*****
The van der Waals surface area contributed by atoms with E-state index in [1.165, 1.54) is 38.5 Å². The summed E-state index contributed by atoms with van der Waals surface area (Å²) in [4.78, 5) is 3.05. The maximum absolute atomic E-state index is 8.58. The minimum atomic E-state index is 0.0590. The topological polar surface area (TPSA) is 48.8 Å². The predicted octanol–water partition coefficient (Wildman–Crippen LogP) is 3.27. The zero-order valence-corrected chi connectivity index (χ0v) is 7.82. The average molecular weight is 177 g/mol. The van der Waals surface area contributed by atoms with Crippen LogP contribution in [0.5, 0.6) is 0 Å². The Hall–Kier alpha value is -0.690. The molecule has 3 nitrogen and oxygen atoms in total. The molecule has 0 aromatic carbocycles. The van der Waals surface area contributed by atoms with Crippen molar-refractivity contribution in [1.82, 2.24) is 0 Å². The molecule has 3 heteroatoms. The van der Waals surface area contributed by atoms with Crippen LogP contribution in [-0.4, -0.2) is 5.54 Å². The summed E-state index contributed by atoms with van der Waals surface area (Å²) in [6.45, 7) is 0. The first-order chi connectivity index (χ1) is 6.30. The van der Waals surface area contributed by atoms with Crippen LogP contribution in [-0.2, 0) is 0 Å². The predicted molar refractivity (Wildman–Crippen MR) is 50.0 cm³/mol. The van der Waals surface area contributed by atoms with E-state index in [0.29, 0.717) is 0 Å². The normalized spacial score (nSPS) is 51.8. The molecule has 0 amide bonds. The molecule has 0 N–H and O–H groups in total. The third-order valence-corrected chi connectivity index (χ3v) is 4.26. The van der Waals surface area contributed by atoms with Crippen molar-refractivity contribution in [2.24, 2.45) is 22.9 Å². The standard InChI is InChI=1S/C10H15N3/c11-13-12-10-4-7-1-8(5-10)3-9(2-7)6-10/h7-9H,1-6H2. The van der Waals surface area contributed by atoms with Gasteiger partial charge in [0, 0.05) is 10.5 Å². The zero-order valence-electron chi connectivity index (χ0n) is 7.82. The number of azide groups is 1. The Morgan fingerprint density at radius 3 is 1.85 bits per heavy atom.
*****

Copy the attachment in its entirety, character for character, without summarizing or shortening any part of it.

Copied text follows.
The van der Waals surface area contributed by atoms with E-state index in [1.165, 1.54) is 38.5 Å². The summed E-state index contributed by atoms with van der Waals surface area (Å²) in [4.78, 5) is 3.05. The maximum absolute atomic E-state index is 8.58. The minimum atomic E-state index is 0.0590. The topological polar surface area (TPSA) is 48.8 Å². The predicted octanol–water partition coefficient (Wildman–Crippen LogP) is 3.27. The zero-order valence-corrected chi connectivity index (χ0v) is 7.82. The average molecular weight is 177 g/mol. The van der Waals surface area contributed by atoms with Crippen LogP contribution in [0.5, 0.6) is 0 Å². The Hall–Kier alpha value is -0.690. The molecule has 3 nitrogen and oxygen atoms in total. The molecule has 0 aromatic carbocycles. The van der Waals surface area contributed by atoms with Crippen molar-refractivity contribution in [1.82, 2.24) is 0 Å². The molecule has 3 heteroatoms. The van der Waals surface area contributed by atoms with Crippen LogP contribution in [-0.4, -0.2) is 5.54 Å². The summed E-state index contributed by atoms with van der Waals surface area (Å²) in [6.45, 7) is 0. The first-order chi connectivity index (χ1) is 6.30. The van der Waals surface area contributed by atoms with Crippen LogP contribution in [-0.2, 0) is 0 Å². The predicted molar refractivity (Wildman–Crippen MR) is 50.0 cm³/mol. The van der Waals surface area contributed by atoms with E-state index in [0.29, 0.717) is 0 Å². The normalized spacial score (nSPS) is 51.8. The molecule has 0 amide bonds. The molecule has 0 N–H and O–H groups in total. The third-order valence-corrected chi connectivity index (χ3v) is 4.26. The van der Waals surface area contributed by atoms with Crippen molar-refractivity contribution in [2.24, 2.45) is 22.9 Å². The standard InChI is InChI=1S/C10H15N3/c11-13-12-10-4-7-1-8(5-10)3-9(2-7)6-10/h7-9H,1-6H2. The van der Waals surface area contributed by atoms with Gasteiger partial charge in [0, 0.05) is 10.5 Å². The zero-order valence-electron chi connectivity index (χ0n) is 7.82. The number of azide groups is 1. The Morgan fingerprint density at radius 3 is 1.85 bits per heavy atom.